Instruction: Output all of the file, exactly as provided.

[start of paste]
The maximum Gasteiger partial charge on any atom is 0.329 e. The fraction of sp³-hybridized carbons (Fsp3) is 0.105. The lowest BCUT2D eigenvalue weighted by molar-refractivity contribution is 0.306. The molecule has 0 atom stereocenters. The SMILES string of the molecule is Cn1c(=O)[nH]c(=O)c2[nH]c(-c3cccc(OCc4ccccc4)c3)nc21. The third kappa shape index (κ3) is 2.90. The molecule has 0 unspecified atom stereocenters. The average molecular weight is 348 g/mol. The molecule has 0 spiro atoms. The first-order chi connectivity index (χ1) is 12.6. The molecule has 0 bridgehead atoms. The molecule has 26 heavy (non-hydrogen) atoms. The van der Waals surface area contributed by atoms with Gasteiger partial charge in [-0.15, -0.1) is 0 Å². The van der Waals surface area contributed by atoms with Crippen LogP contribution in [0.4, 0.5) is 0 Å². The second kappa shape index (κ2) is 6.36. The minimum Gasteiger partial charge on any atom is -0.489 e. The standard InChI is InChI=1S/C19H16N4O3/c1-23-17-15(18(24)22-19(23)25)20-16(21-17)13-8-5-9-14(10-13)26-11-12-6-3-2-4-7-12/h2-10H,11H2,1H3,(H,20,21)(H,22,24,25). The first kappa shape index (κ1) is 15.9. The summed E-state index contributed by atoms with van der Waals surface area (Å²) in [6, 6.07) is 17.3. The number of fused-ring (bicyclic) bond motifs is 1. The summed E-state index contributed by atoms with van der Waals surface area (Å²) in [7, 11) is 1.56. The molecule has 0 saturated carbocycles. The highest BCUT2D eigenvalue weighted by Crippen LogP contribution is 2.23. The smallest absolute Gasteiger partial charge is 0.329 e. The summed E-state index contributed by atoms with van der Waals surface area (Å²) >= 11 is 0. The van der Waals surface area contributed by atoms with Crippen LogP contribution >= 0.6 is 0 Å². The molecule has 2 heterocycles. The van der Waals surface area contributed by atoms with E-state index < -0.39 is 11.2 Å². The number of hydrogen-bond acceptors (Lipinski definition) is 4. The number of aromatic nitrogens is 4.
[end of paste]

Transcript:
The maximum Gasteiger partial charge on any atom is 0.329 e. The fraction of sp³-hybridized carbons (Fsp3) is 0.105. The lowest BCUT2D eigenvalue weighted by molar-refractivity contribution is 0.306. The molecule has 0 atom stereocenters. The SMILES string of the molecule is Cn1c(=O)[nH]c(=O)c2[nH]c(-c3cccc(OCc4ccccc4)c3)nc21. The third kappa shape index (κ3) is 2.90. The molecule has 0 unspecified atom stereocenters. The average molecular weight is 348 g/mol. The molecule has 0 spiro atoms. The first-order chi connectivity index (χ1) is 12.6. The molecule has 0 bridgehead atoms. The molecule has 26 heavy (non-hydrogen) atoms. The van der Waals surface area contributed by atoms with Gasteiger partial charge in [-0.15, -0.1) is 0 Å². The van der Waals surface area contributed by atoms with Crippen LogP contribution in [0.4, 0.5) is 0 Å². The second kappa shape index (κ2) is 6.36. The minimum Gasteiger partial charge on any atom is -0.489 e. The standard InChI is InChI=1S/C19H16N4O3/c1-23-17-15(18(24)22-19(23)25)20-16(21-17)13-8-5-9-14(10-13)26-11-12-6-3-2-4-7-12/h2-10H,11H2,1H3,(H,20,21)(H,22,24,25). The first kappa shape index (κ1) is 15.9. The summed E-state index contributed by atoms with van der Waals surface area (Å²) in [6, 6.07) is 17.3. The number of fused-ring (bicyclic) bond motifs is 1. The summed E-state index contributed by atoms with van der Waals surface area (Å²) in [7, 11) is 1.56. The molecule has 0 saturated carbocycles. The highest BCUT2D eigenvalue weighted by Crippen LogP contribution is 2.23. The smallest absolute Gasteiger partial charge is 0.329 e. The summed E-state index contributed by atoms with van der Waals surface area (Å²) >= 11 is 0. The van der Waals surface area contributed by atoms with Crippen LogP contribution >= 0.6 is 0 Å². The molecule has 2 heterocycles. The van der Waals surface area contributed by atoms with E-state index < -0.39 is 11.2 Å². The number of hydrogen-bond acceptors (Lipinski definition) is 4. The number of aromatic nitrogens is 4.